Prior to making any approach with an Indicative Offer, consideration needs to be given to how the purchase will be financed. The size of the acquisition and nature of its business will influence the range of financing available. Typical sources include:

  • Senior debt
  • Mezzanine debt
  • Private equity
  • Invoice discounting

There are merits associated with each of these sources of funding and it is important for companies to understand the typical conditions and requirements of each of these options to assess the impact on its existing business and future plans.

Indicative Offer

While unsolicited approaches are not uncommon, if not carefully orchestrated, the dialogue may not gain traction if the approach arouses suspicions as to the motivations of the purchaser. It is critical therefore that the manner in which the Indicative Offer is documented and communicated to the target demonstrates that the purchaser has serious intent and is not a competitor “kicking the tires”.

Due Diligence & Final Offer

A Confidentiality Agreement (CA) will be signed between the parties if discussions proceed beyond the Indicative Offer stage. Once the CA is signed, Due Diligence can commence; this is critical prior to making a Final Offer as it comprises a detailed examination of the target across all aspects of the business. It is important to prepare a list of all documents and information the purchaser requires from the target to undertake their due diligence. The objective of this phase in the transaction process is to ensure the purchaser is aware of all material information on the target prior to revising and finalising their valuation of the business.

At the end of Due Diligence, a Final Offer Letter is submitted. This will include the price the purchaser is offering for the business and how they propose to structure the payment. This may be a 100% “up-front payment” or as a partial payment e.g. where 60% is paid initially, with the balance subject to an “earn-out” payment over a specified number of years. This will have a series of financial milestones, which must be achieved by the target so as to trigger the payment of the earn-out component.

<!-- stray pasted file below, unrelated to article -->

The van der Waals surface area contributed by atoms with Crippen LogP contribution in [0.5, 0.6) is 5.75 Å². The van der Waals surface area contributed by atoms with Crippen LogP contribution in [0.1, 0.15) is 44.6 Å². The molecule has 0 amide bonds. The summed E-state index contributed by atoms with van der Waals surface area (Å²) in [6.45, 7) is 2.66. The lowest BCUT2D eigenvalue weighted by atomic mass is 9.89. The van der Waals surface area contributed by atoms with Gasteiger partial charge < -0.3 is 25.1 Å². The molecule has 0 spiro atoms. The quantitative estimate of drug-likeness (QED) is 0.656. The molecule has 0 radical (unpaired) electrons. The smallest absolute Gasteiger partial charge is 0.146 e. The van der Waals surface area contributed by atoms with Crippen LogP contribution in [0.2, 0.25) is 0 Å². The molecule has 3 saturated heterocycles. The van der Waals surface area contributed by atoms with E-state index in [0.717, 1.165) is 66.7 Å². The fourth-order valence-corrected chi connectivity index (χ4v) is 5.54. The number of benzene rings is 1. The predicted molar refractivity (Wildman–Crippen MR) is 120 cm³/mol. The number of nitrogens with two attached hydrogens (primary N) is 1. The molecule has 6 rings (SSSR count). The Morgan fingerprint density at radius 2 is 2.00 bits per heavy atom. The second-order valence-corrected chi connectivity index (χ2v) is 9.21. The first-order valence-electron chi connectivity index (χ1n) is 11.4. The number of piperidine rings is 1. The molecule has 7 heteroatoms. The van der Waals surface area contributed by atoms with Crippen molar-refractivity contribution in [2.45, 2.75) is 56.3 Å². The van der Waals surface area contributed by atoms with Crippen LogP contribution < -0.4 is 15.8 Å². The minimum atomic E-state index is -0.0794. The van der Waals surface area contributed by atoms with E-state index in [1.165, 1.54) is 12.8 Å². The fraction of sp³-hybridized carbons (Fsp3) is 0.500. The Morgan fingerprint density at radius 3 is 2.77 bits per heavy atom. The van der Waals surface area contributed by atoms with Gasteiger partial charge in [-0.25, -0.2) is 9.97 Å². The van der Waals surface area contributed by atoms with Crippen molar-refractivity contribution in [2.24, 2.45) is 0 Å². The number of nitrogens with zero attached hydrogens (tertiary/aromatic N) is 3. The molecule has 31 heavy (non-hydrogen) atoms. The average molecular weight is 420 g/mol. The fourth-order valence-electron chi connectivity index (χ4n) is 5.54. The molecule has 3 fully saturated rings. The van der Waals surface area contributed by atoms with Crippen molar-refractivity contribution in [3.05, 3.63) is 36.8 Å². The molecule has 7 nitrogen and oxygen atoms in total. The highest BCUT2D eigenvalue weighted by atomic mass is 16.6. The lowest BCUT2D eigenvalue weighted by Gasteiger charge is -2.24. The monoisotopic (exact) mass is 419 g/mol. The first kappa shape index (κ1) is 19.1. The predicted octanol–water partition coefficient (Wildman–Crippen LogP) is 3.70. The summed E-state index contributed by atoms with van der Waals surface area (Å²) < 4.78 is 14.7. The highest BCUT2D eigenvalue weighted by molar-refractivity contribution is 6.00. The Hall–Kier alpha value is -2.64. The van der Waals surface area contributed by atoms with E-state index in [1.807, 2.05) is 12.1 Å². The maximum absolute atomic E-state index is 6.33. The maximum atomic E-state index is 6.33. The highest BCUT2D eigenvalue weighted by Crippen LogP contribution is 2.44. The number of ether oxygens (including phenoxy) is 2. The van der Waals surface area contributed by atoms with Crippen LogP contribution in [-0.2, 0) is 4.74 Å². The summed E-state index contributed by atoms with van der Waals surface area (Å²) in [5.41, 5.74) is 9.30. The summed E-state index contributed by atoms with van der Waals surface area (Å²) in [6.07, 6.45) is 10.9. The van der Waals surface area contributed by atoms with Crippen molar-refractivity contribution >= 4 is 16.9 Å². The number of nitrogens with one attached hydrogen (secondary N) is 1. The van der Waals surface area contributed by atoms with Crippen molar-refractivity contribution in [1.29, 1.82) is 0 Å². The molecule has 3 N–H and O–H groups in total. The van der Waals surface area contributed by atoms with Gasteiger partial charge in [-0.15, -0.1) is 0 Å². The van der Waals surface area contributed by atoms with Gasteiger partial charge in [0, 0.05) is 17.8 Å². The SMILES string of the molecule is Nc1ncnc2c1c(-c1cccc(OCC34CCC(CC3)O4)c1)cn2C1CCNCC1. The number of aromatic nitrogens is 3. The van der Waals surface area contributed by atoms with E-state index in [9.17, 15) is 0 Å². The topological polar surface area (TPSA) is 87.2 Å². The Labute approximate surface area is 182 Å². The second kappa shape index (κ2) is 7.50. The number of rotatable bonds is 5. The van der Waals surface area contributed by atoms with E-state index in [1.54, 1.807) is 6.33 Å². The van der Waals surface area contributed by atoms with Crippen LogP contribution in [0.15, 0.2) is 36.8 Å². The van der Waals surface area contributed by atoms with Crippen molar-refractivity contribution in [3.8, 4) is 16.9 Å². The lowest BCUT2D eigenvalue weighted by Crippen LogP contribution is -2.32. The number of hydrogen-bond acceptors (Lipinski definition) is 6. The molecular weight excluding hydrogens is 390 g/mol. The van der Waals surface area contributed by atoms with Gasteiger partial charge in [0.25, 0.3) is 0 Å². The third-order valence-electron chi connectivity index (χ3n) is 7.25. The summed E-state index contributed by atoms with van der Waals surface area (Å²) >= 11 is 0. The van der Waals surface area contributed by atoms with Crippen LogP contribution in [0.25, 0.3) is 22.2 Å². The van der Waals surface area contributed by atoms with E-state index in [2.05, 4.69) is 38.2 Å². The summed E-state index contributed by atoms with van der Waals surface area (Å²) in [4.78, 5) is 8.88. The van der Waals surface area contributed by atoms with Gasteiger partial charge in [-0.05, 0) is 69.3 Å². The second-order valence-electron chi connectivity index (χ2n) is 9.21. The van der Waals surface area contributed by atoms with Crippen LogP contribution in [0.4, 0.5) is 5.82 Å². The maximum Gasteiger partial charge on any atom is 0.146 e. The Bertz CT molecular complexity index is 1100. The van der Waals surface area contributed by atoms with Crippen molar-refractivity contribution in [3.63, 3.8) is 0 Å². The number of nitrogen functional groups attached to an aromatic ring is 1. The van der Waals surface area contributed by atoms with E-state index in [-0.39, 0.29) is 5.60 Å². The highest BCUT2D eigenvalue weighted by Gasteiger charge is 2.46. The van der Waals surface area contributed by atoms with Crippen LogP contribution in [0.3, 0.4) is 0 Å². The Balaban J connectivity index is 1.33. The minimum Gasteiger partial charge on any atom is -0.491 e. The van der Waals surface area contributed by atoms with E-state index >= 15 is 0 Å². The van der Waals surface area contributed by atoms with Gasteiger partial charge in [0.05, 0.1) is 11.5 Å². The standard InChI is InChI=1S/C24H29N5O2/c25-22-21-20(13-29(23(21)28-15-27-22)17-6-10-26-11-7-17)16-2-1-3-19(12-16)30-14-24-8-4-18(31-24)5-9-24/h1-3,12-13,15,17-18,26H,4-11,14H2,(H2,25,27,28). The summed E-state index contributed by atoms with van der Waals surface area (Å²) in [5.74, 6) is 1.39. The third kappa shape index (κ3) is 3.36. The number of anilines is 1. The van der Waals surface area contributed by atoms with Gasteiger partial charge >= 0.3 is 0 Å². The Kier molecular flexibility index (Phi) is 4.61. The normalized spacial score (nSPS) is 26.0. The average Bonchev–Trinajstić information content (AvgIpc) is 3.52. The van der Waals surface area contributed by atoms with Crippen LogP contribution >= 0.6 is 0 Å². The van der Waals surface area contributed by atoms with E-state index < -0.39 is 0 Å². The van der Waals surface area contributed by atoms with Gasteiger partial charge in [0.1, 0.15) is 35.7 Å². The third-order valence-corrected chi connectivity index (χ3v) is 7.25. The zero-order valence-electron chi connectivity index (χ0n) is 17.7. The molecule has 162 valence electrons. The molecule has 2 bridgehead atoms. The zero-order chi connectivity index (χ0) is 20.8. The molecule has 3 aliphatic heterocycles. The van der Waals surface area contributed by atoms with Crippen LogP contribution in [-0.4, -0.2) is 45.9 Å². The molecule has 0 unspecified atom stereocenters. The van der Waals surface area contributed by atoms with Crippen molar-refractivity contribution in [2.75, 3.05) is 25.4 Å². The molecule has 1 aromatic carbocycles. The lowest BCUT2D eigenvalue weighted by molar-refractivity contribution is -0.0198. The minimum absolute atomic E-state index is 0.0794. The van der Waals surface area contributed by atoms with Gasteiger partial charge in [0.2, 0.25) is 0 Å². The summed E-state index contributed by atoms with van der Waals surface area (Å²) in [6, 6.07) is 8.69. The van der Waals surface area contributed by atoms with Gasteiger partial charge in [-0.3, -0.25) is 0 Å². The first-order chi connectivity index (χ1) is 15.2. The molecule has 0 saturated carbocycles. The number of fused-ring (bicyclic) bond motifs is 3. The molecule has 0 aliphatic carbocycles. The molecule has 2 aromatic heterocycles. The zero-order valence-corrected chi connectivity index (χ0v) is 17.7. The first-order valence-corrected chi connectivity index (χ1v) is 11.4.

Negotiations & Closing

After a Final Offer is submitted, the closing of the transaction remains subject to final negotiations based on conditions outlined in the Final Offer Letter. A number of these will relate to the confirmatory due diligence, which must be completed prior to closing. However, a key point of discussion will be focusing on the Working Capital requirement of the business.

Working capital can be a point of contention with the potential seller as they will wish to minimise the amount that remains in the business. Assuming agreement is reached and a Final Price agreed, the legal documents are signed and the process of payment of the proceeds and transfer of ownership of the business commences. Depending on the nature of the acquisition, Competition Authority approval may be required and this may delay the actual transfer of funds/ownership between buyer and seller.